Love, the Northern Territory Intervention's missing ingredient

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Amnesty International chief Salil Shetty described as 'devastating' the plight of Aborigines in central Australia after visiting communities in Utopia at the weekend. 'I've been to many places in bad shape in Africa, Asia and Latin America but what makes it stark here is when you remind yourself you're actually in one of the richest countries in the world'.

Many Australians have reached a point of believing that the difficulties afflicting Aboriginal communities are beyond address or that if they are to be overcome, it will take the type of heavy handed, and often humiliating, compulsion that has characterised the Northern Territory Intervention.

There is at least a widening consensus that welfare, beyond being applied for emergency purposes, quickly becomes a poison that destroys a person’s capacity for self-reliance. Generations of welfare within a community, black or white, can produce an almost post-apocalyptic outlook.

But welfare is not the only scourge facing Aboriginal communities. Another, perhaps deeper, malaise is the great loss of confidence which many Aboriginal people feel in their dealings with the main society; a situation bred by decades of misunderstanding and discrimination. It is a malaise that now also extends to their dealings with one another.

In a debate between rights and responsibilities that is becoming increasingly shrill, Noel Pearson has called on us all to look to Asia, and in particular to Singapore, for models of community development that may offer a path out of our national tragedy.

Whether Singapore, which achieved its extraordinary success through a near totalitarian approach, is an appropriate or even possible option is open for debate. Relevantly though, Singapore has its eyes cast eastwards to the Philippines where the National University of Singapore sends its business students to study a grassroots community development model known as Gawad Kalinga.

Meaning 'to give care' in Tagalog, Gawad Kalinga was founded by a Filipino, Tony Meloto, who drew his inspiration while living in Melbourne.  In 1995 he returned to the Philippines to work amongst the gangs in one of the poorest and most violent squatter settlements in the country, a neighbourhood of over a million people in northern Manila called Bagong Silang.

For over a decade, he trialled different approaches to building self-reliant, safe communities before developing a model that is now being scaled across the nation.  Since 2003 Gawad Kalinga has built over 2000 ‘intentional’ communities and directly helped around a million people.  Much of this has been done with minimal government support but with the assistance of over a hundred thousand volunteers.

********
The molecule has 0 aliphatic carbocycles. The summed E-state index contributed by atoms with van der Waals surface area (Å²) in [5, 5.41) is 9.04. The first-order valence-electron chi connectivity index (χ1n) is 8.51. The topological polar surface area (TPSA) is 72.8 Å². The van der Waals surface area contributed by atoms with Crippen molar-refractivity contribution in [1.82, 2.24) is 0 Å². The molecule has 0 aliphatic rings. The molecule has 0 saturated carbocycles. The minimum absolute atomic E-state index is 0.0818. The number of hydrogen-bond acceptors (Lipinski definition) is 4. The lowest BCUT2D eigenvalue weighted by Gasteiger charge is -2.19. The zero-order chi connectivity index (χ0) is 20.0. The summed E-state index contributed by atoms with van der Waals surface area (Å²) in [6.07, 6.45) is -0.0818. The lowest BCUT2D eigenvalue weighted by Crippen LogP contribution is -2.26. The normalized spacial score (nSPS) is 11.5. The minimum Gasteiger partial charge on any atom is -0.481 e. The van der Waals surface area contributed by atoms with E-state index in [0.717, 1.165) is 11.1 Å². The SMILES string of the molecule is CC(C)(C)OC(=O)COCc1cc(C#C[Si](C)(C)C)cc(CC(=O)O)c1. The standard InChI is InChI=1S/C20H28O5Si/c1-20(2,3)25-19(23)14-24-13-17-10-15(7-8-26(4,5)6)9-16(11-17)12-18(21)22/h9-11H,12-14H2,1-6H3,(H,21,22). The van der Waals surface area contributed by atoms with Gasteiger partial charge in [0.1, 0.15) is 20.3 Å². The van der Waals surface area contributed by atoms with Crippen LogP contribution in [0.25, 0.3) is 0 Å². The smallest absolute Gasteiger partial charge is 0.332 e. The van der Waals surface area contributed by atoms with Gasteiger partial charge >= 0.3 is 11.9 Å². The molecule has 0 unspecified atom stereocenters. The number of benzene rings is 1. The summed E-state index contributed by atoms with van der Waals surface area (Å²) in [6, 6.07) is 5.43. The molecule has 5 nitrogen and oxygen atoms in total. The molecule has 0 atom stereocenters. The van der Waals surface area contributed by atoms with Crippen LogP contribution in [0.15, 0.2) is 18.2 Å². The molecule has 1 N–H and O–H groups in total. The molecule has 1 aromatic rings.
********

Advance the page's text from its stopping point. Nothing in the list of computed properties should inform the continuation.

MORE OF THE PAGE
The model is founded on the building of values within the community, particularly values that reinforce notions of servant leadership.  Whether the villages are Christian, Muslim or indigenous, the value structures have proven to be remarkably similar. It is from these values that villagers are supported in developing constitutions that then govern the affairs of the village. Resources follow, rather than precede the governance. The enterprise is also founded on the confidence which the care and support of committed volunteers bring to an impoverished community.  

Gawad Kalinga is teaching a country to not be afraid of its poor but to see them as their brothers and sisters, the country’s hope and future. Volunteers arrive from the middle class suburbs to work beside the squatters in constructing villages; corporations donate the materials (and often their own labour) and local governments assist by providing land.

Areas that were once no-go zones through gang, ethnic or religious violence are now safe. Areas that once housed their residents in cardboard and tin squalor now boast well built, brightly coloured homes with landscaped gardens that the residents have built for one another.  One squatter helps his or her neighbour build their house, one village helps its neighbouring village rise from poverty.  No one is too poor that they have nothing to give. Each becomes their brother and sister’s keeper.